How long should we give a strategy to work? More to the point, when should we conclude that a strategy will never accomplish what we’ve clarified as a win? Ever wondered that secretly? Ever blurted it out in a meeting?
It’s a frequently asked question here at MarkHowellLive. And to be honest, it doesn’t always actually get asked publicly but it’s embedded in statements all the time. Like these:
- Our senior pastor wants us to fully develop our Sunday morning on-campus strategy before we launch a small group campaign.
- Our elders are very committed to the midweek believer’s service and see that as a discipleship key.
- We’ve invested a lot of time and energy in developing a 35 week discipleship pathway.
Can you see the embedded questions? When I see them, I want to ask a whole string of questions back:
- How’s it working?
- How many people are being reached with that strategy?
- How many people is it realistic to think could be reached with that strategy?
- How many people are being left out currently?
- What numbers give us the most accurate snapshot of how the strategy is working? (i.e., average weekend adult attendance or Easter adult attendance?)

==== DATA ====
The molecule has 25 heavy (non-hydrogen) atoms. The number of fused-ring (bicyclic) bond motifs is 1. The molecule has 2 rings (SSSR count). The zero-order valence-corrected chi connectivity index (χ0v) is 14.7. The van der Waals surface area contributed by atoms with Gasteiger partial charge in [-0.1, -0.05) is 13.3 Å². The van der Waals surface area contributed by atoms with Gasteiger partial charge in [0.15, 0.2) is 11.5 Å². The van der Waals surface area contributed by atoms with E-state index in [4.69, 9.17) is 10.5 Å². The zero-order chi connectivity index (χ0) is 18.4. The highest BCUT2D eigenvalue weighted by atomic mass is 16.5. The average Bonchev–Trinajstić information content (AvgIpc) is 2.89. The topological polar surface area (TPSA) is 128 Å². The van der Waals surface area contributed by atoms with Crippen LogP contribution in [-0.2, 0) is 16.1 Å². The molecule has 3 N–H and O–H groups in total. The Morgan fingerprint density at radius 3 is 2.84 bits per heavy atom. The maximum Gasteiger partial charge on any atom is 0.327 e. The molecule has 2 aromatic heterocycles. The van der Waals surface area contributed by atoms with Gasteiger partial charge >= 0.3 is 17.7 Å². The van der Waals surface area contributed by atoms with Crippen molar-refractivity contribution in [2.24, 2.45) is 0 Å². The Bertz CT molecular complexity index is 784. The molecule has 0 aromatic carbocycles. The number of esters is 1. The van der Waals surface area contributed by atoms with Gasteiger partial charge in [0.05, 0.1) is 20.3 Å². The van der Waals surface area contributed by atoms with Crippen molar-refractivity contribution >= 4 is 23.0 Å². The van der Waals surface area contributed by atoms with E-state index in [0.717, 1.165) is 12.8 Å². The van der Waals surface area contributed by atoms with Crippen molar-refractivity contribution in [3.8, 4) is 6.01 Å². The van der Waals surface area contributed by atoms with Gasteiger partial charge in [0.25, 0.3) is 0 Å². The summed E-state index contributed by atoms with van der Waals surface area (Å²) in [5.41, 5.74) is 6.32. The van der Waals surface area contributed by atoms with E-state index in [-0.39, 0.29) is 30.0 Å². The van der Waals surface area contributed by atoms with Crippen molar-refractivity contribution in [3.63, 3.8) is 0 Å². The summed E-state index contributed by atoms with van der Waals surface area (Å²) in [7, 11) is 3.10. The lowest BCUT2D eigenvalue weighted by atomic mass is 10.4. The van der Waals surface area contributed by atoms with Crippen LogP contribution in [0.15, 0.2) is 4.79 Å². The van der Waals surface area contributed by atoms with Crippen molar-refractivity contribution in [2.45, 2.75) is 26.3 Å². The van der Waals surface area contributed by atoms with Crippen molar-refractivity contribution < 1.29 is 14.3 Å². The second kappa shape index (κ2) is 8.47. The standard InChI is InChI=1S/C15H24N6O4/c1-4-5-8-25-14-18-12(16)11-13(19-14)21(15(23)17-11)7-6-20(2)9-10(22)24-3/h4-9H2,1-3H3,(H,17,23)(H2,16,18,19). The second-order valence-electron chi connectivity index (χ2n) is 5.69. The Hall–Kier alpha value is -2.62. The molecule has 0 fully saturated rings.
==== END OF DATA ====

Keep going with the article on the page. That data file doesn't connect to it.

- How long will the people we’re not reaching or including wait for us to provide a strategy that includes them?
- How much effort and energy is being invested in that strategy and is that keeping you from launching an alternative or competing concept?
- What would have to be true about that strategy for it to be a great solution?
- Do the results you’re getting indicate that the design is correct?
- If you knew the master was returning soon, would you stick with your strategy one more year?
I’ve written on this topic a number of times:
- The Greatest GroupLife Delusion
- What You Must Do Differently Next Year to Get Closer to Your Goal
- Top 10 Reasons to Give a Failed Strategy One More Chance
What do you think? Have a question? Want to argue? You can click here to jump into the conversation.